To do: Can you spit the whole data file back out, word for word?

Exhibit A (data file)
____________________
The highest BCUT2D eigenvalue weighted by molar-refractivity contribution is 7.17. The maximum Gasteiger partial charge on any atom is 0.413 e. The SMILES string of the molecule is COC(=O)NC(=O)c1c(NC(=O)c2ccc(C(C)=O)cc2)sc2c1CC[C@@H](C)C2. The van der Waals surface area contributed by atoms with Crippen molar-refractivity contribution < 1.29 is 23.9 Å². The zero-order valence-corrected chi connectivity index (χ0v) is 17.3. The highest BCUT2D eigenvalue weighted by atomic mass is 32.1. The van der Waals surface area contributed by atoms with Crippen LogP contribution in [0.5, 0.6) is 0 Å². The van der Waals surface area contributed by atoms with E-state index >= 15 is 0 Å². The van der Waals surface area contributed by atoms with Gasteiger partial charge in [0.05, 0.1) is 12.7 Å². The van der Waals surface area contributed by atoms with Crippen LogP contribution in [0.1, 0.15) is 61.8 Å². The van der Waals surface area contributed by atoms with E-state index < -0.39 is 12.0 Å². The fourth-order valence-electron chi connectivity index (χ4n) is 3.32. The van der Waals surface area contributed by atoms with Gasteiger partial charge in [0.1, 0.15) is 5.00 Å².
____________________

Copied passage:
The highest BCUT2D eigenvalue weighted by molar-refractivity contribution is 7.17. The maximum Gasteiger partial charge on any atom is 0.413 e. The SMILES string of the molecule is COC(=O)NC(=O)c1c(NC(=O)c2ccc(C(C)=O)cc2)sc2c1CC[C@@H](C)C2. The van der Waals surface area contributed by atoms with Crippen molar-refractivity contribution < 1.29 is 23.9 Å². The zero-order valence-corrected chi connectivity index (χ0v) is 17.3. The highest BCUT2D eigenvalue weighted by atomic mass is 32.1. The van der Waals surface area contributed by atoms with Crippen LogP contribution in [0.5, 0.6) is 0 Å². The van der Waals surface area contributed by atoms with E-state index >= 15 is 0 Å². The van der Waals surface area contributed by atoms with Gasteiger partial charge in [0.05, 0.1) is 12.7 Å². The van der Waals surface area contributed by atoms with Crippen LogP contribution in [0.1, 0.15) is 61.8 Å². The van der Waals surface area contributed by atoms with E-state index < -0.39 is 12.0 Å². The fourth-order valence-electron chi connectivity index (χ4n) is 3.32. The van der Waals surface area contributed by atoms with Gasteiger partial charge in [0.1, 0.15) is 5.00 Å².